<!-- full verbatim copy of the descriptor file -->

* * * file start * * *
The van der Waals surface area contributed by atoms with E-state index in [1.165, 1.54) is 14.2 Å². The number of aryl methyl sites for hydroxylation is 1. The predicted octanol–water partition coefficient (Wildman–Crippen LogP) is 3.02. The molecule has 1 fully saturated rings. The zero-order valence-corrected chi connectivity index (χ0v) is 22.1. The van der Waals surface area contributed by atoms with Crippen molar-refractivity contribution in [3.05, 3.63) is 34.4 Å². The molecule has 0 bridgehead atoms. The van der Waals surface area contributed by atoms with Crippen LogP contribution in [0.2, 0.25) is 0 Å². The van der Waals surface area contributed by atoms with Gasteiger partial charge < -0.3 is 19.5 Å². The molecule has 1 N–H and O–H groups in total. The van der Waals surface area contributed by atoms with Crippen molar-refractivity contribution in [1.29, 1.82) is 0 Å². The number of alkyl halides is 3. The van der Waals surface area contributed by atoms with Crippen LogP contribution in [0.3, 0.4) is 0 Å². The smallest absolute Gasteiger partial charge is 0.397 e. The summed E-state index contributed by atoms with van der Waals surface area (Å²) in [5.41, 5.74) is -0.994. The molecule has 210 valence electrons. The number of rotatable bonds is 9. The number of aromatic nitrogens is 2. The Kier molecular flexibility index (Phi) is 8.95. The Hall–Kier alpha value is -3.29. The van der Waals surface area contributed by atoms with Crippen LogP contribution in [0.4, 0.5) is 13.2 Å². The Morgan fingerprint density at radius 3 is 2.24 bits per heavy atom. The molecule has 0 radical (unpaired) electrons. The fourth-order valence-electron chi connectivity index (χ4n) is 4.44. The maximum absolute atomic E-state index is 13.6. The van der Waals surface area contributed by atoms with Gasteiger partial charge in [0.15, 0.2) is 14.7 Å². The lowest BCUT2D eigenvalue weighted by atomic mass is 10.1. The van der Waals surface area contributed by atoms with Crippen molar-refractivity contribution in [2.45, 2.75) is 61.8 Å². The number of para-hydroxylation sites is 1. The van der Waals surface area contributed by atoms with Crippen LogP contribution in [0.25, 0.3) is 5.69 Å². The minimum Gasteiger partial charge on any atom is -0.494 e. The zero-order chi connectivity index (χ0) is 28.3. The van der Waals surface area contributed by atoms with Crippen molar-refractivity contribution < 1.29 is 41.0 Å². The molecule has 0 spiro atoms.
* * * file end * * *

The van der Waals surface area contributed by atoms with E-state index in [1.165, 1.54) is 14.2 Å². The number of aryl methyl sites for hydroxylation is 1. The predicted octanol–water partition coefficient (Wildman–Crippen LogP) is 3.02. The molecule has 1 fully saturated rings. The zero-order valence-corrected chi connectivity index (χ0v) is 22.1. The van der Waals surface area contributed by atoms with Crippen molar-refractivity contribution in [3.05, 3.63) is 34.4 Å². The molecule has 0 bridgehead atoms. The van der Waals surface area contributed by atoms with Crippen LogP contribution in [0.2, 0.25) is 0 Å². The van der Waals surface area contributed by atoms with Gasteiger partial charge < -0.3 is 19.5 Å². The molecule has 1 N–H and O–H groups in total. The van der Waals surface area contributed by atoms with Crippen molar-refractivity contribution in [1.29, 1.82) is 0 Å². The number of alkyl halides is 3. The van der Waals surface area contributed by atoms with Crippen LogP contribution in [0.3, 0.4) is 0 Å². The smallest absolute Gasteiger partial charge is 0.397 e. The summed E-state index contributed by atoms with van der Waals surface area (Å²) in [5.41, 5.74) is -0.994. The molecule has 210 valence electrons. The number of rotatable bonds is 9. The number of aromatic nitrogens is 2. The Kier molecular flexibility index (Phi) is 8.95. The Hall–Kier alpha value is -3.29. The van der Waals surface area contributed by atoms with Crippen LogP contribution in [0.4, 0.5) is 13.2 Å². The Morgan fingerprint density at radius 3 is 2.24 bits per heavy atom. The molecule has 0 radical (unpaired) electrons. The fourth-order valence-electron chi connectivity index (χ4n) is 4.44. The maximum absolute atomic E-state index is 13.6. The van der Waals surface area contributed by atoms with Gasteiger partial charge in [0.15, 0.2) is 14.7 Å². The lowest BCUT2D eigenvalue weighted by atomic mass is 10.1. The van der Waals surface area contributed by atoms with Crippen molar-refractivity contribution in [2.45, 2.75) is 61.8 Å². The number of para-hydroxylation sites is 1. The van der Waals surface area contributed by atoms with Crippen LogP contribution in [0.25, 0.3) is 5.69 Å². The minimum Gasteiger partial charge on any atom is -0.494 e. The zero-order chi connectivity index (χ0) is 28.3. The van der Waals surface area contributed by atoms with Crippen molar-refractivity contribution < 1.29 is 41.0 Å². The molecule has 0 spiro atoms.